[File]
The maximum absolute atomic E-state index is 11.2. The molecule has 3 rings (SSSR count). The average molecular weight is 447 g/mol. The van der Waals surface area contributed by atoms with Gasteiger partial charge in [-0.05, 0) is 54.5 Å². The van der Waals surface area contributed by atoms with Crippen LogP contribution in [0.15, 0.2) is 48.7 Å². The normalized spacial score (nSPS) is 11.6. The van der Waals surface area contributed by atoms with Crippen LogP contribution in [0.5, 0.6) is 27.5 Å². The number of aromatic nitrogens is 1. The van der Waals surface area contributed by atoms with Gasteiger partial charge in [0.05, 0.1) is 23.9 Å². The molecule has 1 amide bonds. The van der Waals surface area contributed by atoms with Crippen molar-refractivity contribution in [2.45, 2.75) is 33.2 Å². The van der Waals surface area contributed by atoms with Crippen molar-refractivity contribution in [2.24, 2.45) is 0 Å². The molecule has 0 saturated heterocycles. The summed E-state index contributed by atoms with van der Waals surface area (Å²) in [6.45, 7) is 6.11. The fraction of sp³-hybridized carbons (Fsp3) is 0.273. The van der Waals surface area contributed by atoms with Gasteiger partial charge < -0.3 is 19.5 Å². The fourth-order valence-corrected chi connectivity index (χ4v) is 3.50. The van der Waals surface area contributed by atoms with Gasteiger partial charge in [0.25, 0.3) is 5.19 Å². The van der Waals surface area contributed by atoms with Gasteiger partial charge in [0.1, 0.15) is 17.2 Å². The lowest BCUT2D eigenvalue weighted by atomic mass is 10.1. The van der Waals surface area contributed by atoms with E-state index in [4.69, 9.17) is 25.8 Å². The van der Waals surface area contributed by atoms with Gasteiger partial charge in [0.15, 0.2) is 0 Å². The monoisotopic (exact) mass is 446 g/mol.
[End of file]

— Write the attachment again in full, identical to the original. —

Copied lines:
The maximum absolute atomic E-state index is 11.2. The molecule has 3 rings (SSSR count). The average molecular weight is 447 g/mol. The van der Waals surface area contributed by atoms with Gasteiger partial charge in [-0.05, 0) is 54.5 Å². The van der Waals surface area contributed by atoms with Crippen LogP contribution in [0.15, 0.2) is 48.7 Å². The normalized spacial score (nSPS) is 11.6. The van der Waals surface area contributed by atoms with Crippen LogP contribution in [0.5, 0.6) is 27.5 Å². The number of aromatic nitrogens is 1. The van der Waals surface area contributed by atoms with Gasteiger partial charge in [0.05, 0.1) is 23.9 Å². The molecule has 1 amide bonds. The van der Waals surface area contributed by atoms with Crippen molar-refractivity contribution in [2.45, 2.75) is 33.2 Å². The van der Waals surface area contributed by atoms with Crippen molar-refractivity contribution in [2.24, 2.45) is 0 Å². The molecule has 0 saturated heterocycles. The summed E-state index contributed by atoms with van der Waals surface area (Å²) in [6.45, 7) is 6.11. The fraction of sp³-hybridized carbons (Fsp3) is 0.273. The van der Waals surface area contributed by atoms with Gasteiger partial charge < -0.3 is 19.5 Å². The fourth-order valence-corrected chi connectivity index (χ4v) is 3.50. The van der Waals surface area contributed by atoms with Gasteiger partial charge in [0.25, 0.3) is 5.19 Å². The van der Waals surface area contributed by atoms with Gasteiger partial charge in [0.1, 0.15) is 17.2 Å². The lowest BCUT2D eigenvalue weighted by atomic mass is 10.1. The van der Waals surface area contributed by atoms with E-state index in [4.69, 9.17) is 25.8 Å². The van der Waals surface area contributed by atoms with Gasteiger partial charge in [0.15, 0.2) is 0 Å². The monoisotopic (exact) mass is 446 g/mol.